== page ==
Posture 101: Pelvic Tilt

If you’ve ever heard of someone with “swayback” or “no butt”, then you’ve seen the results of postural changes related to pelvic tilt.  The pelvis is a bony structure that connects the base of your spine to the upper end of each of your legs. A healthy pelvis is important for movement, stability and posture.

There are basically two types of postural deficiencies involving the pelvis: anterior pelvic tilt and posterior pelvic tilt.

The most common type of pelvic deficiency occurs when your pelvis is tilted forward, known technically as anterior pelvic tilt (APT). APT is more common in females, but many males have it too. This is a relatively common postural deviation characterized by a forward tipped pelvis, increased lower back curve (sway back) and sometimes a bulging (but not necessarily fat) abdomen. The tilt is a result of tight or stiff hip flexor muscles (posts, iliac, rectus femoris, tensor facia late, erector spinae) coupled with poor or unequal gluteal, hamstring, oblique or abdominal muscle strength.

Hyperextended knee • Normal Knee posture

Many people with APT also have hyperextended knees – meaning the knees are extended back behind the centerline (see image). This can be both a symptom and a cause of further discomfort.

A small pelvic tilt is normal, and usually doesn’t cause any problems.  Excessive anterior pelvic tilt can lead to increased risk of knee pain, lower back pain and injury, and other musculoskelatal disorders.

The opposite tilt, called posterior pelvic tilt (PPT), happens when the pelvic tilts backward.  The posture presents itself as “flat butt” and a slightly leaned back posture. PPT is much less common than APT.  Posterior tilt is usually found in people who stand still all day–perhaps behind a counter.  The most common problems include sciatica, lower back pain and neck pain.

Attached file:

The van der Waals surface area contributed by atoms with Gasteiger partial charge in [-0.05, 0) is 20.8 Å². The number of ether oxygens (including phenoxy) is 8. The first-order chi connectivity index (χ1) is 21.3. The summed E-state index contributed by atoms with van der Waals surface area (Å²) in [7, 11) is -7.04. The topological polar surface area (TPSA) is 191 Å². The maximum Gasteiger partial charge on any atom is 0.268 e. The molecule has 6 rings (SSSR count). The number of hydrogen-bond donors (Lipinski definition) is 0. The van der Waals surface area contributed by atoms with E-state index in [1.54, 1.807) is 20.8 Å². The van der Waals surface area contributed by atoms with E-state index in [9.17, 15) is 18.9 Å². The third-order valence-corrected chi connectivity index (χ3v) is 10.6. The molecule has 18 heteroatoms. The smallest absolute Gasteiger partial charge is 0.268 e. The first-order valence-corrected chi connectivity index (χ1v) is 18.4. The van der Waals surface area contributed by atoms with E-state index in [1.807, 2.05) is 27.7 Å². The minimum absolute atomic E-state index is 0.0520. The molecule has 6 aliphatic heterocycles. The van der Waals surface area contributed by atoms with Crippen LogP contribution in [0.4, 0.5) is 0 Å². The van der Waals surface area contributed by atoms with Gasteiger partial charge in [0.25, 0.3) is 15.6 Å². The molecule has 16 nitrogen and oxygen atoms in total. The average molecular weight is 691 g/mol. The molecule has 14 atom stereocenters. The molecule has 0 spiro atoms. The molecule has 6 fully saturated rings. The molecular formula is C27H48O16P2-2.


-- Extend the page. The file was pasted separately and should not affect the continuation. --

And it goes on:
How to reduce APT

Massage is perfect for lengthening the chronically shortened muscle (back and hip flexors)s.  Your therapist will use deep tissue, work on increasing range of motion in your hip joint and apply stretches where needed.  For the companion muscles (back flexors (abs), hip extensors (hamstrings and gluteal muscles), which are likely chronically overstretched, different deep tissue, range of motion and stretching techniques are used. A good therapist will also use other modalities, like proprioceptive and neuromuscular therapy, along with crossfiber and friction.

Together with home care exercises, which your massage therapist or personal trainer can help you with, you’ll see real and positive change in posture in less time than you think.  And the massage will have benefits beyond just the decreasing of APT, like leaving you calmer and more relaxed.